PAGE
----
Leading the future with good governance

Wednesday, 21 January 2015 00:00 -     - {{hitsCtrl.values.hits}}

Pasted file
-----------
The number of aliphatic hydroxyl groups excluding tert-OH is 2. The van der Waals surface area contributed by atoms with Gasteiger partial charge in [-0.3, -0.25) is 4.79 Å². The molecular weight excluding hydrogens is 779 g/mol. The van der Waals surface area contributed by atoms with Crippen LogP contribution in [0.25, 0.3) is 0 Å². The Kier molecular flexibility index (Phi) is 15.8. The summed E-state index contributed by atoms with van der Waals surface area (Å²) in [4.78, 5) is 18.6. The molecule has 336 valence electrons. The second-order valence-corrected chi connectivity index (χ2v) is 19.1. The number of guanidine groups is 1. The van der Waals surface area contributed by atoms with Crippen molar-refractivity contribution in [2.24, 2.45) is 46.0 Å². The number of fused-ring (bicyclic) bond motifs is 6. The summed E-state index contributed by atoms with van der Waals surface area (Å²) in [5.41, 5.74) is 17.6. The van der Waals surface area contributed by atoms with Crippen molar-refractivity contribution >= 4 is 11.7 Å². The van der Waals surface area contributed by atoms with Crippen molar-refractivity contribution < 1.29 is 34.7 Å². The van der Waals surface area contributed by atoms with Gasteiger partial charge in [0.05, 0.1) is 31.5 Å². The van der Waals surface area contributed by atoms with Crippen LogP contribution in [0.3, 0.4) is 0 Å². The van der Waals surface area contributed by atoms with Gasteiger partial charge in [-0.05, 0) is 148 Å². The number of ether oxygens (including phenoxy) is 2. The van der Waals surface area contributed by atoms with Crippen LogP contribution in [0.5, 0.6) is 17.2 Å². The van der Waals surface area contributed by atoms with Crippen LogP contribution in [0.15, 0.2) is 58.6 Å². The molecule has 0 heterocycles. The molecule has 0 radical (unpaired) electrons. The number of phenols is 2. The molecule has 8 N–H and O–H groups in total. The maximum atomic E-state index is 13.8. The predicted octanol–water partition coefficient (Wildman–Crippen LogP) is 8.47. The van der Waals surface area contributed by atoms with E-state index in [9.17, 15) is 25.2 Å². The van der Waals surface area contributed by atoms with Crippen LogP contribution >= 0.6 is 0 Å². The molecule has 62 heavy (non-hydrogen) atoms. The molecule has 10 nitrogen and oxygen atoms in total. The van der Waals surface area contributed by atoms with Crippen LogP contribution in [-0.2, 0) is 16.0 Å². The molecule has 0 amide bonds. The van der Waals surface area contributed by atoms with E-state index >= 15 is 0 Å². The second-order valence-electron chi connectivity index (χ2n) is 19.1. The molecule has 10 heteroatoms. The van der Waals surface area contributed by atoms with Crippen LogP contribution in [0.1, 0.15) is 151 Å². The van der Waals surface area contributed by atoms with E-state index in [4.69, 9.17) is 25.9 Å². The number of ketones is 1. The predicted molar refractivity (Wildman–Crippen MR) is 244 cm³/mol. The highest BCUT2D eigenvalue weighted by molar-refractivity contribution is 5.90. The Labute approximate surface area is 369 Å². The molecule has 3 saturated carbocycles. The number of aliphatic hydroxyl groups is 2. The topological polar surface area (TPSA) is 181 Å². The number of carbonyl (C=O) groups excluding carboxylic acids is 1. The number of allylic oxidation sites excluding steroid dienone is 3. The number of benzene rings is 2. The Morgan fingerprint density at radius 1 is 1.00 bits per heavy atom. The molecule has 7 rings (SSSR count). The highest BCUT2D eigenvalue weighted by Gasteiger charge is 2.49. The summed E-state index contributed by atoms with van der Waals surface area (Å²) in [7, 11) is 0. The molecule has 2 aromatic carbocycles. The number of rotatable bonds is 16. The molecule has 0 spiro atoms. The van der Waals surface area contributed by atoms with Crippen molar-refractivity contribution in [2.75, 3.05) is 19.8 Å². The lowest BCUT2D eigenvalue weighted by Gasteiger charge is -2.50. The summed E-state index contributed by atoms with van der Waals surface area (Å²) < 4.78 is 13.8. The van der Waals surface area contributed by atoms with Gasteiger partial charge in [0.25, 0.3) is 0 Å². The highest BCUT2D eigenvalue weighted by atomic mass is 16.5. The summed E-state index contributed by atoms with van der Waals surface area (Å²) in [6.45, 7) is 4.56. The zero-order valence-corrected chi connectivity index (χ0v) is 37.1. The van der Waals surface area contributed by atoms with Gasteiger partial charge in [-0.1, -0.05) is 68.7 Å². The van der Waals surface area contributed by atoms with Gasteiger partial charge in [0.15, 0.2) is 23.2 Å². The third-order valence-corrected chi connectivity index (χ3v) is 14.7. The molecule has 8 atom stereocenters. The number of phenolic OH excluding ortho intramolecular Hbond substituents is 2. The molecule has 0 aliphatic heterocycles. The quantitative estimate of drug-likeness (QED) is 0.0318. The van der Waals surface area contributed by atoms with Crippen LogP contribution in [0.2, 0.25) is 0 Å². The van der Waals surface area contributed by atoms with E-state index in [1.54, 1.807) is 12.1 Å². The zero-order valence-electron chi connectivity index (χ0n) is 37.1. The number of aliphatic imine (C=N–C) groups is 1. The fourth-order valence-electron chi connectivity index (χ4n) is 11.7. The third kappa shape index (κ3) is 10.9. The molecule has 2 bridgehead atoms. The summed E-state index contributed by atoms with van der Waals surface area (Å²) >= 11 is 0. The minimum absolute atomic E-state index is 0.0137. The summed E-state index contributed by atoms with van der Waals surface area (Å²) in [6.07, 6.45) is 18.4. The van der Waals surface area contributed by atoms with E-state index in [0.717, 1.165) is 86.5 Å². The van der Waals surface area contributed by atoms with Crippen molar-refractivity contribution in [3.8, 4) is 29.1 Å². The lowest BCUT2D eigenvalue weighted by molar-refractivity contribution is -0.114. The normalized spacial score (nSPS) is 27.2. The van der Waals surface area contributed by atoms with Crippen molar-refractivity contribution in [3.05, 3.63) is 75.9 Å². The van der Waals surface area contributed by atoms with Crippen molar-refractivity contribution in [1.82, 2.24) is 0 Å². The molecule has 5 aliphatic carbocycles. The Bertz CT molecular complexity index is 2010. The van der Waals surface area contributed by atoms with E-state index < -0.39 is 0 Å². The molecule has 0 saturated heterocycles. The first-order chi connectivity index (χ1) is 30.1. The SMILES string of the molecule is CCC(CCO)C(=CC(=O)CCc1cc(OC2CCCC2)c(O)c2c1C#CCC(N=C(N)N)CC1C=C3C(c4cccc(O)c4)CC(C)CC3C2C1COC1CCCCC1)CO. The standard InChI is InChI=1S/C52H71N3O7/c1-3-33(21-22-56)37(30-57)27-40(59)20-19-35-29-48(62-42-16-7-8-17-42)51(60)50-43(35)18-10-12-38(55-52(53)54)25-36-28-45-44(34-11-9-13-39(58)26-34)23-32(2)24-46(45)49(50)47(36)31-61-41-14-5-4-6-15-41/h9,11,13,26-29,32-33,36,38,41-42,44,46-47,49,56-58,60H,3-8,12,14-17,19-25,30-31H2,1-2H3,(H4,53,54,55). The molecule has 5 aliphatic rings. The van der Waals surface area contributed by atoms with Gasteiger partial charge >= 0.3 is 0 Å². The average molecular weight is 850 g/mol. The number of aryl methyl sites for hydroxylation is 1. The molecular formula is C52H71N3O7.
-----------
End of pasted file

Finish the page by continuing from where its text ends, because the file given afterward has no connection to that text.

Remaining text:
Leadership inspires. Leadership create futures. New leaders have been chosen, some leaders have been re-appointed. Some are still waiting to be selected. They all share one thing. One beautiful vision! During the recent presidential election, Sri Lankan people united to vote for change; to change the way things are done, to welcome a leadership that promoted good governance   They all are willing to lead the country forward. Only to pay back what they have gained as citizens of this country, not to make money out of it, or not to make a name out of it. They do not expect anything but the commitment and support from everyone who can help to implement the vision. It sounds like a dream. It is the beautiful dreams of good governance creeping through the air, above this small island. Changes don’t happen overnight. They take time. But good governance can start now, or it may already have started. Let the wind blow through every little corner of the country calling for good governance, and ensure the need is realised by people at every level.   The need for change During the recent presidential election, Sri Lankan people united to vote for change; to change the way things are done, to welcome a leadership that promoted good governance. Government pledged to uphold good governance and build a new country with fairness, law and order and no corruption. It is true that some Sri Lankans might not even have had proper understanding what good governance is when they were crying or it, but they all screamed for one thing, a complete transformation in the system that governed them. Citizens of Sri Lanka voiced for ethics, fairness, responsibility and unity in diversity. They called for an environment where corruption is just a word in the dictionary and where law and order is maintained. They screamed for one thing and only one thing, a paradigm shift towards a new system, to stop the system that existed where fairness have been questioned continuously with favouritism and nepotism, and the law and order was treated as decisions taken by few individuals.   What is good governance? As highlighted by W.A. Wijewardena in the Daily FT My View on 4 May 2011 in his article ‘Good governance should come from the heart,’ governance is simply the way, an individual, an organisation, or a company or a government relates himself or itself to those who are interested in his or its affairs. The world famous economic strategist Kaufmann defines governance as the institution building and tradition that end to distinguish how power or authority is exercised in a country. International authorities define good governance in terms of social, political and economic structures, and policy development for eliminating corruptions, providing equal rights, establishment of ethical code of conduct, and cultivating fairness. Here we are looking for simple changes in the system. People feel good or bad based on the way they are treated. How a government relates to them and how they treat them is what contributes to the sustainable development and peace. Kaufmann confirms that economists and development experts have proven good governance as a pre-requisite for sustainable development, even though some experts argue that dictatorship has also helped in achieving accelerated economic growth, in countries like Uganda, Singapore, China and Malaysia. But it has been proven that pure dictatorship will never bring a long lasting solution, if there is no team established to take the country forward.   Good governance starts from the family Think about the family, where good governance starts. Think of you as the individual influencing others in the family. Think how you would take actions to ensure happiness of your family. Would you dictate your views on your children, your partner? Would you misguide them, hide actual situation and present something else? Would you ignore your responsibility to provide a good governance system? If you encourage good governance in the family you would have a system where everyone has access to the truth, everyone is treated fair and with respect, where accountabilities are clear, you can be happy you start the process of upholding good governance at home.   Good governance at work Workplace is where individuals are affected by the behaviours and attitudes of the others. It is a place where diversity is encouraged, and the fairness and respect leads. Accountabilities will be clear and the communications happens smoothly with transparency to the employees and the shareholders. Leaders who appreciate good governance will build it in to the system and the followers take it down through the hierarchy and ensure it’s implemented. In establishing organisational policies, leaders will focus on the key governance issues such as accountability, transparency, structure, roles responsibilities and the human rights and minority concerns. Work place complaints about absence of good governance will no longer be raised when it’s applied at the organisational level. People will complain less about governance and instead will actively get involved in craft strategies that entertain best governance practices.   Governance practices at community level In our interactions with others at home, at work, and also in the larger community and our country, good governance has to be maintained as it is a key pillar for success. With every little thing we do, if we can demonstrate that we are doing the right thing, we will be simply meeting the requirements of good governance. People need assurance that their questions are answered with fairness. They also need access to accurate information, justice, law and order, maintained for them to enjoy freedom. This is something we need to do at the community level to ensure good governance. Most of the incidents are reported today could have been solved locally, if they are managed in a fair and effective manner under a good governance framework.   Good governance for a new country With the recent change of the government of Sri Lanka, promises have been made to bring a new country in 100 days. Many questions were asked and answered. The most common question is: Can a country build a system where good governance prevail in such a sort time period like 100 days? As scope is not detailed yet, it is very much likely they meet the objectives. But the question still remains. Rather than having a negative thought that it is an unachievable target, there is another way to look at this. The 100-day work program might not bring solutions to every problem, but will build the foundation for introducing a change. It has many promises. If you put them all in to a logical framework, and analyse the purpose, outcomes, outputs and the inputs, you can see it all linked to a one big purpose: Creating a new country where everyone can live in peace and harmony. The plan should also detail the importance of green energy for sustainability. There is no doubt that this is a change that will transform the future of Sri Lanka, with support and commitment from its citizens, as establishing good governance has to be a collective effort of every citizen in the country. It is also important to note that good governance must start at the top, and then spread all around. The journey has started, let’s get in the bus or scream around it, to make our voice heard, until the good governance is in place for a sustainable future.   [The writer, PMP (USA), DBA (Australia), MEng.(Australia), is the Chairman of Global Institute of Project Management – Project Management Campus and the CEO of Innova Strategies Ltd. Dr. Fernando can be contacted via +94 714 447 447 or [email protected].]